How to cultivate change through ag advocacy

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Want to raise backyard chickens or bees? Sell fresh produce from a roadside stand? Build a new structure or fence? When it comes to animals, agriculture and land management, farmers must comply with state and local laws.

Some laws serve farmers, such as Ohio Revised Code Chapter 931: Agricultural Security Areas which protects farmland from new development for nonagricultural purposes. Other laws, such as municipal ordinances that make it illegal to keep beehives in the city, deter urban farmers from doing something good for agriculture. “People are increasingly aware of bees’ crucial role in creating a healthy ecosystem, so I was surprised to learn a city ordinance prevents me from keeping hives on my property,” an aspiring beekeeper shared.

Another farmer vented that starting a farm is challenging enough without all of the laws and rules. “There are rules for building, maintaining, and removing fences, and dealing with plant pests — the list goes on an on! Don’t even get me started on the permits I need to sell my products!”

“My dream is to start a community food garden in a vacant city lot,” a gardener said, “but the municipal code has strict rules about leasing city land for agricultural use.”

Farmers often feel powerless to change rules and regulations. The voice of one farmer sounds small and insignificant in the boom of big government. However, farmers can cultivate change collectively through ag advocacy.

Ag advocacy is the answer

Advocacy is public support of a cause and recommendation for a policy solution. Beekeepers and poultry enthusiasts across the state have successfully advocated changing local laws to allow backyard bees and chickens. Farmers have worked together to advocate for laws favoring agritourism and to acquire agricultural easements to access farm fields.

Farmers also advocate to build awareness for new policy initiatives that protect landowners’ rights and empower rural communities. Examples include preventing timber theft, boosting broadband access and improving health in rural communities.

In short, advocacy brings people together around important issues. One farmer’s voice may sound small, but the united voice of many farmers is a loud and clear call for change.

How to advocate for your cause

First, clarify current rules and regulations governing the issue. Review applicable Ohio laws and rules and local Codified Ordinances. Educate yourself on all sides of the issue to gain an understanding of why the current code exists. Understanding the argument for and against a regulation will help you negotiate changes that satisfy everybody; thereby increasing the likelihood lawmakers will support your initiative for change.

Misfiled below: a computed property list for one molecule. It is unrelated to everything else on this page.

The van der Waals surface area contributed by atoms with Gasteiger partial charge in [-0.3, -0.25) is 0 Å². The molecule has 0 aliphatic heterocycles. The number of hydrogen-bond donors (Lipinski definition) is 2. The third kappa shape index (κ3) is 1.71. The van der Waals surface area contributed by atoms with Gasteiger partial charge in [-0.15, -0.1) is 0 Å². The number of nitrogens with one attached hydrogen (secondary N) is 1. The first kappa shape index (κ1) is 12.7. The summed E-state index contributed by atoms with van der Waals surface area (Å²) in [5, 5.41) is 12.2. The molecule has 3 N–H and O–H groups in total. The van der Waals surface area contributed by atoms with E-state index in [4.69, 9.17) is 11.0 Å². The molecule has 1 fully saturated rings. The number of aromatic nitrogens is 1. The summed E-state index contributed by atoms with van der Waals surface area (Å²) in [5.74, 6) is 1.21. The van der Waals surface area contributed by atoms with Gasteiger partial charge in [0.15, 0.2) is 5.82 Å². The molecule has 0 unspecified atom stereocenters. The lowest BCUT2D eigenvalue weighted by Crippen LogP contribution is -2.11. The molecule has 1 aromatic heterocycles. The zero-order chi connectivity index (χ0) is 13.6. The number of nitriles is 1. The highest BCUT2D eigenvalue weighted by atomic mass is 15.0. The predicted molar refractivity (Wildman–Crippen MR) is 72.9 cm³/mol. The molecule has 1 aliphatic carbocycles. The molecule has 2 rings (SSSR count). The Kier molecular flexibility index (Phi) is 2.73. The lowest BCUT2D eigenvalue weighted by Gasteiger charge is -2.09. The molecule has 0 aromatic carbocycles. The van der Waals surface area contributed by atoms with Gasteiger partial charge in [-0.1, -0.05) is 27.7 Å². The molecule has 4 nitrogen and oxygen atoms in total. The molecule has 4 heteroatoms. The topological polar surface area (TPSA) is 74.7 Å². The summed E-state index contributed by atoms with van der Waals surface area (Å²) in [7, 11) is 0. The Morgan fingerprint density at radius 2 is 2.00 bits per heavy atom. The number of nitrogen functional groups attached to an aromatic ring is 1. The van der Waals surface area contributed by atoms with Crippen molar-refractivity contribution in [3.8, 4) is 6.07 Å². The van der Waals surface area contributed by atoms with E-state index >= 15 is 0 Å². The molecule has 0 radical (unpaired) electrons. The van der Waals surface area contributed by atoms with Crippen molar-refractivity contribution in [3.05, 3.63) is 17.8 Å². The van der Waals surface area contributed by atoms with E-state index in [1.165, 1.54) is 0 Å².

Next, find allies that support your policy initiative. Farm-focused groups, clubs and organizations are a good place to connect to folks that share your values. The Ohio Farm Bureau is a grassroots membership organization that works to support Ohio’s food and farm community. County Farm Bureaus conduct policy development meetings inviting members to propose policy initiatives that benefit Ohio agriculture.

The Ohio Ecological Food and Farm Association, Ohio Cattlemen’s Association and Ohio State Beekeepers Association have chapters near you. Your local conservation and farmers’ clubs are other places to find sympathetic allies and rally support.

Create a website using a free platform like WordPress or Wix. Having a website, even if it is a simple landing page, legitimizes your campaign and credibility. Use the web to build awareness and increase the visibility of the issue. Online community forums and Facebook groups good places to connect, get the message out and organize your campaign.

Third, work with allies to construct a clear message. A policy statement effectively communicates the desired outcome to lawmakers, local leaders and the public.

Last, organize a campaign for change. The goal of a campaign is to increase awareness of the issue and gain support. Call the county clerk’s office to identify local lawmakers and government leaders and obtain their contact information. Search for your district’s state representatives online at Contact lawmakers by phone, email, and attend in-person meetings that are open to the public. Petitions show lawmakers a list of local supporters for your cause. Letters to the editors of local publications are effective. Radio and public television appearances are well received, especially when interviewees tell a personal story and share what is happening behind the scenes to cultivate change in the community.


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